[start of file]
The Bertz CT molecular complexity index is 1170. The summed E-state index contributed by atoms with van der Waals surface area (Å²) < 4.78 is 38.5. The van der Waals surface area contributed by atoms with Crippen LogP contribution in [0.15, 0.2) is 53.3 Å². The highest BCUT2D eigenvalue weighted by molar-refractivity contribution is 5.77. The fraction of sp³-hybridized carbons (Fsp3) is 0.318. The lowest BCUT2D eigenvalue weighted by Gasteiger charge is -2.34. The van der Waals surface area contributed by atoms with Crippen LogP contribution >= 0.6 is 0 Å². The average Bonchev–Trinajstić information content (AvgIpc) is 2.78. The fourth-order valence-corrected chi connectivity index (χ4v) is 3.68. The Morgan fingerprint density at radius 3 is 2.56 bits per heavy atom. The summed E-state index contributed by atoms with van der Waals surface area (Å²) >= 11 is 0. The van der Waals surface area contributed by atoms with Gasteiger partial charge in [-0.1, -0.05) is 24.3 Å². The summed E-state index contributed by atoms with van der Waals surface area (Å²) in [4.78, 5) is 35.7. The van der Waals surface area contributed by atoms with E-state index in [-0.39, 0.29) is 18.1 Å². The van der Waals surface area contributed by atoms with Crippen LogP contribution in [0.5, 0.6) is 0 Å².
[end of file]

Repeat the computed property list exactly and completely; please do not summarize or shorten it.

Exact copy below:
The Bertz CT molecular complexity index is 1170. The summed E-state index contributed by atoms with van der Waals surface area (Å²) < 4.78 is 38.5. The van der Waals surface area contributed by atoms with Crippen LogP contribution in [0.15, 0.2) is 53.3 Å². The highest BCUT2D eigenvalue weighted by molar-refractivity contribution is 5.77. The fraction of sp³-hybridized carbons (Fsp3) is 0.318. The lowest BCUT2D eigenvalue weighted by Gasteiger charge is -2.34. The van der Waals surface area contributed by atoms with Crippen LogP contribution >= 0.6 is 0 Å². The average Bonchev–Trinajstić information content (AvgIpc) is 2.78. The fourth-order valence-corrected chi connectivity index (χ4v) is 3.68. The Morgan fingerprint density at radius 3 is 2.56 bits per heavy atom. The summed E-state index contributed by atoms with van der Waals surface area (Å²) >= 11 is 0. The van der Waals surface area contributed by atoms with Gasteiger partial charge in [-0.1, -0.05) is 24.3 Å². The summed E-state index contributed by atoms with van der Waals surface area (Å²) in [4.78, 5) is 35.7. The van der Waals surface area contributed by atoms with E-state index in [-0.39, 0.29) is 18.1 Å². The van der Waals surface area contributed by atoms with Crippen LogP contribution in [0.5, 0.6) is 0 Å².